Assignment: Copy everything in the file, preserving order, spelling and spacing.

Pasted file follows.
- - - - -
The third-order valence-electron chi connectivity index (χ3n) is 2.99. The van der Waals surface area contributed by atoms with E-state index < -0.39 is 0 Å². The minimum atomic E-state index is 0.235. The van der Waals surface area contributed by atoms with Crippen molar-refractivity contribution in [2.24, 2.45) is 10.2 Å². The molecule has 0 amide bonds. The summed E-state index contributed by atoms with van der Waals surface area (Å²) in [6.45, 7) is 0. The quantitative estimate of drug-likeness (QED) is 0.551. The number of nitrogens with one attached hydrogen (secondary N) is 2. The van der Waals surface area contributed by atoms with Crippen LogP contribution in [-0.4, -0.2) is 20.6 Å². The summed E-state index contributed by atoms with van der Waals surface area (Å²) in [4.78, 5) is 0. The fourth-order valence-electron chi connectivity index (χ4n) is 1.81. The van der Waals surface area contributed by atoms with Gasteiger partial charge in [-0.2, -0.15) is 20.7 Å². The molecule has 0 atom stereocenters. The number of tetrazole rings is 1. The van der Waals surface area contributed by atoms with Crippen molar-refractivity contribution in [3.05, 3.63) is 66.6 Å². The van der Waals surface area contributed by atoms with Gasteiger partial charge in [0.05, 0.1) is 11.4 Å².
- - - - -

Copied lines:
The third-order valence-electron chi connectivity index (χ3n) is 2.99. The van der Waals surface area contributed by atoms with E-state index < -0.39 is 0 Å². The minimum atomic E-state index is 0.235. The van der Waals surface area contributed by atoms with Crippen molar-refractivity contribution in [2.24, 2.45) is 10.2 Å². The molecule has 0 amide bonds. The summed E-state index contributed by atoms with van der Waals surface area (Å²) in [6.45, 7) is 0. The quantitative estimate of drug-likeness (QED) is 0.551. The number of nitrogens with one attached hydrogen (secondary N) is 2. The van der Waals surface area contributed by atoms with Crippen LogP contribution in [-0.4, -0.2) is 20.6 Å². The summed E-state index contributed by atoms with van der Waals surface area (Å²) in [4.78, 5) is 0. The fourth-order valence-electron chi connectivity index (χ4n) is 1.81. The van der Waals surface area contributed by atoms with Gasteiger partial charge in [-0.2, -0.15) is 20.7 Å². The molecule has 0 atom stereocenters. The number of tetrazole rings is 1. The van der Waals surface area contributed by atoms with Crippen molar-refractivity contribution in [3.05, 3.63) is 66.6 Å². The van der Waals surface area contributed by atoms with Gasteiger partial charge in [0.05, 0.1) is 11.4 Å².